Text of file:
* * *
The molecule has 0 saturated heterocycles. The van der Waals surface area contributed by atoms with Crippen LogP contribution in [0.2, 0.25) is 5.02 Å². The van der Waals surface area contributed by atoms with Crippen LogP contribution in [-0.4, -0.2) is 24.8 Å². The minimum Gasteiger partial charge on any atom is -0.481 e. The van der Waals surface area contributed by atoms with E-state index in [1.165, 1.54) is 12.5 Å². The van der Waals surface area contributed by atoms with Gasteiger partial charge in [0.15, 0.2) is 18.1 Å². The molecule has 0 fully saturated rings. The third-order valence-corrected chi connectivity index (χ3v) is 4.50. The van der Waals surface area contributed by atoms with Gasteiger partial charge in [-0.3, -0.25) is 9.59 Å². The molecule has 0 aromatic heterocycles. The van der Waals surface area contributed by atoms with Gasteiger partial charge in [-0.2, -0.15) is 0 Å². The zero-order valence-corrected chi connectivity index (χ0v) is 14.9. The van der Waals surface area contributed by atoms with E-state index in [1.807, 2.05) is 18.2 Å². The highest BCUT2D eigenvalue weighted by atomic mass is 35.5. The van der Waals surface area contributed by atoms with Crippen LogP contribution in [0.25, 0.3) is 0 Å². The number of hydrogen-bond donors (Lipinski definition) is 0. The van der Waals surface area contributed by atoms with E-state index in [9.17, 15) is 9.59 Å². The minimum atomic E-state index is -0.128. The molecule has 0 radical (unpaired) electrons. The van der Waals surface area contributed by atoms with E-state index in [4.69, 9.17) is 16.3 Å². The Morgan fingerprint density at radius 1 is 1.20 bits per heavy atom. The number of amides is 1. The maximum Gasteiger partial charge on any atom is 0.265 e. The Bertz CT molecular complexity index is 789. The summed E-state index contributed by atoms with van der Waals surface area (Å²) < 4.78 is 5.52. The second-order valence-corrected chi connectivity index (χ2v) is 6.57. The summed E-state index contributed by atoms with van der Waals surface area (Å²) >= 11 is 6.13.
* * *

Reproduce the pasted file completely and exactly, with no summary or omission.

The molecule has 0 saturated heterocycles. The van der Waals surface area contributed by atoms with Crippen LogP contribution in [0.2, 0.25) is 5.02 Å². The van der Waals surface area contributed by atoms with Crippen LogP contribution in [-0.4, -0.2) is 24.8 Å². The minimum Gasteiger partial charge on any atom is -0.481 e. The van der Waals surface area contributed by atoms with E-state index in [1.165, 1.54) is 12.5 Å². The van der Waals surface area contributed by atoms with Gasteiger partial charge in [0.15, 0.2) is 18.1 Å². The molecule has 0 fully saturated rings. The third-order valence-corrected chi connectivity index (χ3v) is 4.50. The van der Waals surface area contributed by atoms with Gasteiger partial charge in [-0.3, -0.25) is 9.59 Å². The molecule has 0 aromatic heterocycles. The van der Waals surface area contributed by atoms with Gasteiger partial charge in [-0.2, -0.15) is 0 Å². The zero-order valence-corrected chi connectivity index (χ0v) is 14.9. The van der Waals surface area contributed by atoms with E-state index in [1.807, 2.05) is 18.2 Å². The highest BCUT2D eigenvalue weighted by atomic mass is 35.5. The van der Waals surface area contributed by atoms with Crippen LogP contribution in [0.25, 0.3) is 0 Å². The number of hydrogen-bond donors (Lipinski definition) is 0. The van der Waals surface area contributed by atoms with E-state index in [9.17, 15) is 9.59 Å². The minimum atomic E-state index is -0.128. The molecule has 0 radical (unpaired) electrons. The van der Waals surface area contributed by atoms with E-state index in [4.69, 9.17) is 16.3 Å². The Morgan fingerprint density at radius 1 is 1.20 bits per heavy atom. The number of amides is 1. The maximum Gasteiger partial charge on any atom is 0.265 e. The Bertz CT molecular complexity index is 789. The summed E-state index contributed by atoms with van der Waals surface area (Å²) < 4.78 is 5.52. The second-order valence-corrected chi connectivity index (χ2v) is 6.57. The summed E-state index contributed by atoms with van der Waals surface area (Å²) >= 11 is 6.13.